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Competition: Riga Circus, Latvia

Riga Circus has launched an open international contest to restore its historic venue and remasterplan its surrounds in the heart of the Latvian capital (Deadline: 25 May)

Open to all architects, the competition seeks innovative proposals to restore and enhance the deteriorating landmark 1888 entertainment venue which occupies a prominent site within the historic city centre.

The domed Art Nouveau building was designed by Latvian architect Janis Fridrihs Baumanis, and is thought to be the oldest circus building in Europe.

Riga Circus, Latvia

Riga Circus, Latvia

Source: Image by Pirags

Riga Circus, Latvia

According to the brief: ‘The construction idea should include architectural and functional solutions for the renovation and expansion of the Riga Circus as well as masterplan development proposals and landscaping solutions for the territory …

‘The aim of the competition is to obtain a high-quality architectural solution, a functionally well-developed and economically justified sketch design that meets the requirements set out in the brief.’

The Riga Circus was created by German circus artist and director Albert Salamonsky, who had also created similar venues in Moscow and Odessa. The 1,700-capacity hall was the city’s first purpose-built entertainment facility and harnessed innovative construction techniques to create its iconic domed roof.

Following the Soviet invasion of the Baltic states during the Second World War, the circus was nationalised and remained under the supervision of the USSR Ministry of Culture Circus Department until 1991. Today the venue is supported by the Latvian Ministry of Culture and hosts regular performances every week.

Riga Circus, Latvia

Riga Circus, Latvia

Source: Image by Kleivas

Riga Circus, Latvia

Competition entries will be judged 40 per cent on architectural quality, 20 per cent on sustainability, 20 per cent on masterplanning, and 20 per cent on improvements to the surrounding context.

Judges include Janis Dripe from the Latvian Ministry of Culture, Juris Dambis of the State Heritage Protection Inspectorate, Tom Kokins from the Latvian Architects Union, and Riga Circus creative director Mārtiņš Ķibers.

The overall winner will receive a €15,000 prize while a second prize of €10,000 and third prize of €7,000 will also be awarded along with three additional prizes worth €1,000 each. The three top winners will then be invited to negotiate for the design contract.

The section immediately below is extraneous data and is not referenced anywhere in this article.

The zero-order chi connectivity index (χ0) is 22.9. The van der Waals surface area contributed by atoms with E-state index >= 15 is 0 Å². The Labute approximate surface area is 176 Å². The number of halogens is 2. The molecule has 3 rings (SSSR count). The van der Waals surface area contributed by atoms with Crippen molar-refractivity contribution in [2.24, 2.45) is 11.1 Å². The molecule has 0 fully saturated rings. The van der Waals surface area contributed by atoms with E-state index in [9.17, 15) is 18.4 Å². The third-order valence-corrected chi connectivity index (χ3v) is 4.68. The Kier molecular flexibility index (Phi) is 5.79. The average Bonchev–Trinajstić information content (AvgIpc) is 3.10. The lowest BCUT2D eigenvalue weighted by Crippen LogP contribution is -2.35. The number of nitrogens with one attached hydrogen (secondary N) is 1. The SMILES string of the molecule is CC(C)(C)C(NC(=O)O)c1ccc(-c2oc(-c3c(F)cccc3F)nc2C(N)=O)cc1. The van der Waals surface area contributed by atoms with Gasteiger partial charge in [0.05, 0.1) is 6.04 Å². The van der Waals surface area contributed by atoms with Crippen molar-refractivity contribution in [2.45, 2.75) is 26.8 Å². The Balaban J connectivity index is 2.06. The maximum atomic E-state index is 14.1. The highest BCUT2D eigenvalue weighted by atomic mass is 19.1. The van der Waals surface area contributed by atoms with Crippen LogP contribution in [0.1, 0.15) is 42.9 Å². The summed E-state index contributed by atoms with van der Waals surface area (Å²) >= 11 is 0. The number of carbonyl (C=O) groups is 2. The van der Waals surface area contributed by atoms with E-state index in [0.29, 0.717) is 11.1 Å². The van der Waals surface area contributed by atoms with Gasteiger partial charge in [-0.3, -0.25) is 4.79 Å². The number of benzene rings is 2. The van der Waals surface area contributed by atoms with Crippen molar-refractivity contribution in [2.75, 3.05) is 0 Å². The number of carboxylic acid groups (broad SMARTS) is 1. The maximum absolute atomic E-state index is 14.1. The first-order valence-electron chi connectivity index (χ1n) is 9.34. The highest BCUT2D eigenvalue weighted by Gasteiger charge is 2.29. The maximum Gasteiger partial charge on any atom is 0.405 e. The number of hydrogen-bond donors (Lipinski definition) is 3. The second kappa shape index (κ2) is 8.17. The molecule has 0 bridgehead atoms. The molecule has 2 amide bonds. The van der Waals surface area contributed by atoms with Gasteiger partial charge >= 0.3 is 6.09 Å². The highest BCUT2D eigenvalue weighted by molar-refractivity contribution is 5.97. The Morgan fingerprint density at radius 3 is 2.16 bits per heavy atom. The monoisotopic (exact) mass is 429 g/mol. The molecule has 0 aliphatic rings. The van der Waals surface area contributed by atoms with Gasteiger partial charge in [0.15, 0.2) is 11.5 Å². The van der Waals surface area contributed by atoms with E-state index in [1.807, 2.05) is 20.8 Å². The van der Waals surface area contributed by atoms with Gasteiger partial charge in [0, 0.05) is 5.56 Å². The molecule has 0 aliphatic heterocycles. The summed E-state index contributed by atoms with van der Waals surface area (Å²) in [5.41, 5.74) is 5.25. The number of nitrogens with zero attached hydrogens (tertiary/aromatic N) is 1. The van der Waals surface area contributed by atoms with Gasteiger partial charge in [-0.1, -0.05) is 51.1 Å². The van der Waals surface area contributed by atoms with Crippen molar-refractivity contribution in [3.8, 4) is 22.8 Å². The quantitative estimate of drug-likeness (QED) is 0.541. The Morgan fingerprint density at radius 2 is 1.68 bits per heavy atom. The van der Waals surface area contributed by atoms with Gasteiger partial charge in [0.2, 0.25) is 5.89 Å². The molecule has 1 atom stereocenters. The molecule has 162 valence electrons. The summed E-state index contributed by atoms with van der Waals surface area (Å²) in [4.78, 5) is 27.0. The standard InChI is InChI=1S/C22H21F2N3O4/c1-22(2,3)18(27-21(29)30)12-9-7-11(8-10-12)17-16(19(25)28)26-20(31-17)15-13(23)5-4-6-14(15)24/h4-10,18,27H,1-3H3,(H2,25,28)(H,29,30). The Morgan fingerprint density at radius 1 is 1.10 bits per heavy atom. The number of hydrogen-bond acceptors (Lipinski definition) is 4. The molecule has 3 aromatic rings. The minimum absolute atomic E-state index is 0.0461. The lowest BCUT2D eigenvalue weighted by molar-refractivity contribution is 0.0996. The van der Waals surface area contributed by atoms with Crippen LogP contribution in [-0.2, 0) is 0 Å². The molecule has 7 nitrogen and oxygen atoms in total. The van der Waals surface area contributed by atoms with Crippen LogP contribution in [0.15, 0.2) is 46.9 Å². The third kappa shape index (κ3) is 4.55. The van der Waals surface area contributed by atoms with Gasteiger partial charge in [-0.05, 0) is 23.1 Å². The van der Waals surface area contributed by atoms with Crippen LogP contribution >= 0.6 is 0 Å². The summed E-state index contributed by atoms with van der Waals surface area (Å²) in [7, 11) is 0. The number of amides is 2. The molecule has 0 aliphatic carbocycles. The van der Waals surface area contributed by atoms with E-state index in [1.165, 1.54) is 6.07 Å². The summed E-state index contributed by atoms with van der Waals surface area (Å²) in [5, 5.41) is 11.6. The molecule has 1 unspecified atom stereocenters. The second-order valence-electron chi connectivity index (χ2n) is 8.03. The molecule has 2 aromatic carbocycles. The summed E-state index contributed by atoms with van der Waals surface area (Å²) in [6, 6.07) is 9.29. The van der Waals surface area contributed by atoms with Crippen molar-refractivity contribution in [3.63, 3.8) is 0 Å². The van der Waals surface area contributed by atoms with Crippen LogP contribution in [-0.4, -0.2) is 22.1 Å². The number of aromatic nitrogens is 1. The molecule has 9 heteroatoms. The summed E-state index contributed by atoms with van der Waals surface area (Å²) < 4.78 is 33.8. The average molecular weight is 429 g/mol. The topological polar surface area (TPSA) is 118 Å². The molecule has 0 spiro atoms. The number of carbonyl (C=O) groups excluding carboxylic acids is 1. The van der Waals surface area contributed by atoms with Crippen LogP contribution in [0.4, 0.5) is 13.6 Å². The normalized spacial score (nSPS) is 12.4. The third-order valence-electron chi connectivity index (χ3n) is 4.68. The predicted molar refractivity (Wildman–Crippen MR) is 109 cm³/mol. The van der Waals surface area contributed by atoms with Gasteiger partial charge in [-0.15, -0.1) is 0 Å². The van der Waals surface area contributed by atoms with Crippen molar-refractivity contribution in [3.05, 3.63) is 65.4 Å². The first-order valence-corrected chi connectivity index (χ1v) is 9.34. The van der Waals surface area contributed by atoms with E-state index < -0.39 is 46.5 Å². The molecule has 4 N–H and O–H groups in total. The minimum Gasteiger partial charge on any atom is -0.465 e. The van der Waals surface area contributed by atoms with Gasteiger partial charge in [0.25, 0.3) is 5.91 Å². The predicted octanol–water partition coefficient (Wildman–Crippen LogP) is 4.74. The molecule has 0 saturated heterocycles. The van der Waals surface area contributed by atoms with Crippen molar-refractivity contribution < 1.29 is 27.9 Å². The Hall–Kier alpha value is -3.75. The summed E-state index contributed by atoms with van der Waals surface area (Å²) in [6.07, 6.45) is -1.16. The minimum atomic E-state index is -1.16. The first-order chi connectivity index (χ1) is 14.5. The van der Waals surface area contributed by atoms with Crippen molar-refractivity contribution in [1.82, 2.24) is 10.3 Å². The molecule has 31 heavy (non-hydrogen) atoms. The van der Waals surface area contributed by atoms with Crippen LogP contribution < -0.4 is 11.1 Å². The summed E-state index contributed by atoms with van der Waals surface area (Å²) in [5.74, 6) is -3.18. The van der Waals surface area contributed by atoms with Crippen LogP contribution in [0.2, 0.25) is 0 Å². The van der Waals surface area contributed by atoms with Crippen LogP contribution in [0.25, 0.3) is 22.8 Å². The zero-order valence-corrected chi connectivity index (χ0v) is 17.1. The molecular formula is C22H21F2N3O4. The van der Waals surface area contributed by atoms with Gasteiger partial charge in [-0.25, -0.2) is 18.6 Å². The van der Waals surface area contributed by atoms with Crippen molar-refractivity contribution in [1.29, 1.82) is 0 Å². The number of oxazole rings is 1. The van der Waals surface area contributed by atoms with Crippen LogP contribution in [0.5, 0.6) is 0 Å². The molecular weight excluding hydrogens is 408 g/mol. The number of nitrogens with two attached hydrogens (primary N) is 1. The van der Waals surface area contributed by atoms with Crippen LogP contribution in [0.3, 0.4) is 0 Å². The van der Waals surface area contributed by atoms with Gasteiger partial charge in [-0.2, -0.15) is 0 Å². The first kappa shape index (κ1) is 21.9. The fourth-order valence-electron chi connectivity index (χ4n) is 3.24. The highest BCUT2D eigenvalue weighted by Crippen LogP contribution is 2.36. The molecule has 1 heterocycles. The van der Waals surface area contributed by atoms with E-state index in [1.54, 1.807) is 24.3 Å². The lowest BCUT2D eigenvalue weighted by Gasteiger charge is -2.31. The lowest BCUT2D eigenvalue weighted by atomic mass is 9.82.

How to apply


The registration deadline is 5pm local time on 25 May and submissions must be completed by 5pm local time on 4 June

Contact details

Dace Kalvāne
Rīgas Cirks
Merķeļa iela 4

Tel: +371 29480702
Email: ,

View the contract notice and visit the competition website for more information

Roundhouse case study: Q&A with John McAslan

The executive chairman of John McAslan + Partners discusses lessons learned restoring the iconic Roundhouse venue in Camden, north London

How did your project restore and enhance Camden’s historic Roundhouse?

When the roundhouse it was built in the 1860s, it was redundant within a decade because the technique of repairing railway engines changed, and then it had 100 years or so of partial use until it became a theatre in the 1960s, with people like Jimi Hendrix playing there. It worked within the shape of the building, showing a circular multi-columned building could work perfectly well in a new use. By the time it was purchased by our client he wanted to turn it into a place where young people could make music and theatre. He started with meanwhile uses and we were commissioned to create an environment for theatre and events.

Roundhouse by John McAslan + Partners

Roundhouse by John McAslan + Partners

Roundhouse by John McAslan + Partners

The rawness of the building was something we felt was important to hold on to. It had to work for many propositions, for example transferring 3,500 standing to seated accommodation or in-the-round performances. The building didn’t have any support space so the Louis Khan idea of served and servant was deployed, hold on to the drum as delicately adjusted as possible with a mezzanine, while opening up the vaults and adding a wing for the other accommodation. The idea of restoring the building allowed it to be fit for purpose for performance but the enhancement was the supporting wing, which housed the accommodation you couldn’t fit in the main building. That was the basic principle.

Which architectural, material, visual and other methods did you harness in your design?

We stripped the original building back and expressed the rawness of the original brickwork, then repaired and patched the cast-iron columns; there was principally a concrete frame which married with the brickwork of the existing. The extension was like a curved industrial panel and louvre system which was quite raw and simple with low-cost finishes, and this helped with retaining and expressing the rawness of the original. We used a lot of very big physical models to explain the interventions, such as a 25-scale part drum of the original, the entrance void and the new part of the wing. We used these models to figure out how new and old could work together.

Roundhouse by John McAslan + Partners

Roundhouse by John McAslan + Partners

Roundhouse by John McAslan + Partners

What advice would you have to contest participants on restoring the Riga Circus?

You just want to get back to the original and let the original be itself. Keep it raw and authentic; that is what we did at the Roundhouse. Keep it simple and let the original shine through.

Roundhouse by John McAslan + Partners

Roundhouse by John McAslan + Partners

Roundhouse by John McAslan + Partners

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